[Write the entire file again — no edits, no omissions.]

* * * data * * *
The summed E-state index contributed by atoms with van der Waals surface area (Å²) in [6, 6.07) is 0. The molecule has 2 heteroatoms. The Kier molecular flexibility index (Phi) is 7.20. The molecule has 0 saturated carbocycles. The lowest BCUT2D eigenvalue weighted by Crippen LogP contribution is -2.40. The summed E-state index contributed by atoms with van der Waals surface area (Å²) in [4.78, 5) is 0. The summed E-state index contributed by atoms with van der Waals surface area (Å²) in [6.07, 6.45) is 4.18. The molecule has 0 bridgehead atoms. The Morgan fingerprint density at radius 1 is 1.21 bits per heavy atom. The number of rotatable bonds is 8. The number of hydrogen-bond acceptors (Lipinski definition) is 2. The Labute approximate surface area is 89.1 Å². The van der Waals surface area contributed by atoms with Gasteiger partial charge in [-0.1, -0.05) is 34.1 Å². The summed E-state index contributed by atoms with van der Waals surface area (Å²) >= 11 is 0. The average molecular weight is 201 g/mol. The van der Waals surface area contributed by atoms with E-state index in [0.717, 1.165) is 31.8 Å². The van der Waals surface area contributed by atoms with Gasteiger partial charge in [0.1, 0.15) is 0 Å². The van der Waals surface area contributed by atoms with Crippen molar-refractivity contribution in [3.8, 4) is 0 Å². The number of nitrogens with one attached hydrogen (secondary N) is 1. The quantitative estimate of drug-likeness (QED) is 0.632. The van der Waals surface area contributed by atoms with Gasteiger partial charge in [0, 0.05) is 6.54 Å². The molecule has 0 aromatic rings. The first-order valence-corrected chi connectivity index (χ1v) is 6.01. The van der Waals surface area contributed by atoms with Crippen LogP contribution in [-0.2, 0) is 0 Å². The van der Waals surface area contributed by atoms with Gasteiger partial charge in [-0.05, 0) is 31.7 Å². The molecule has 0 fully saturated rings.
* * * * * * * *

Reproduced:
The summed E-state index contributed by atoms with van der Waals surface area (Å²) in [6, 6.07) is 0. The molecule has 2 heteroatoms. The Kier molecular flexibility index (Phi) is 7.20. The molecule has 0 saturated carbocycles. The lowest BCUT2D eigenvalue weighted by Crippen LogP contribution is -2.40. The summed E-state index contributed by atoms with van der Waals surface area (Å²) in [4.78, 5) is 0. The summed E-state index contributed by atoms with van der Waals surface area (Å²) in [6.07, 6.45) is 4.18. The molecule has 0 bridgehead atoms. The Morgan fingerprint density at radius 1 is 1.21 bits per heavy atom. The number of rotatable bonds is 8. The number of hydrogen-bond acceptors (Lipinski definition) is 2. The Labute approximate surface area is 89.1 Å². The van der Waals surface area contributed by atoms with Gasteiger partial charge in [-0.1, -0.05) is 34.1 Å². The summed E-state index contributed by atoms with van der Waals surface area (Å²) >= 11 is 0. The average molecular weight is 201 g/mol. The van der Waals surface area contributed by atoms with E-state index in [0.717, 1.165) is 31.8 Å². The van der Waals surface area contributed by atoms with Gasteiger partial charge in [0.1, 0.15) is 0 Å². The van der Waals surface area contributed by atoms with Crippen molar-refractivity contribution in [3.8, 4) is 0 Å². The number of nitrogens with one attached hydrogen (secondary N) is 1. The quantitative estimate of drug-likeness (QED) is 0.632. The van der Waals surface area contributed by atoms with Gasteiger partial charge in [0, 0.05) is 6.54 Å². The molecule has 0 aromatic rings. The first-order valence-corrected chi connectivity index (χ1v) is 6.01. The van der Waals surface area contributed by atoms with Crippen LogP contribution in [-0.2, 0) is 0 Å². The van der Waals surface area contributed by atoms with Gasteiger partial charge in [-0.05, 0) is 31.7 Å². The molecule has 0 fully saturated rings.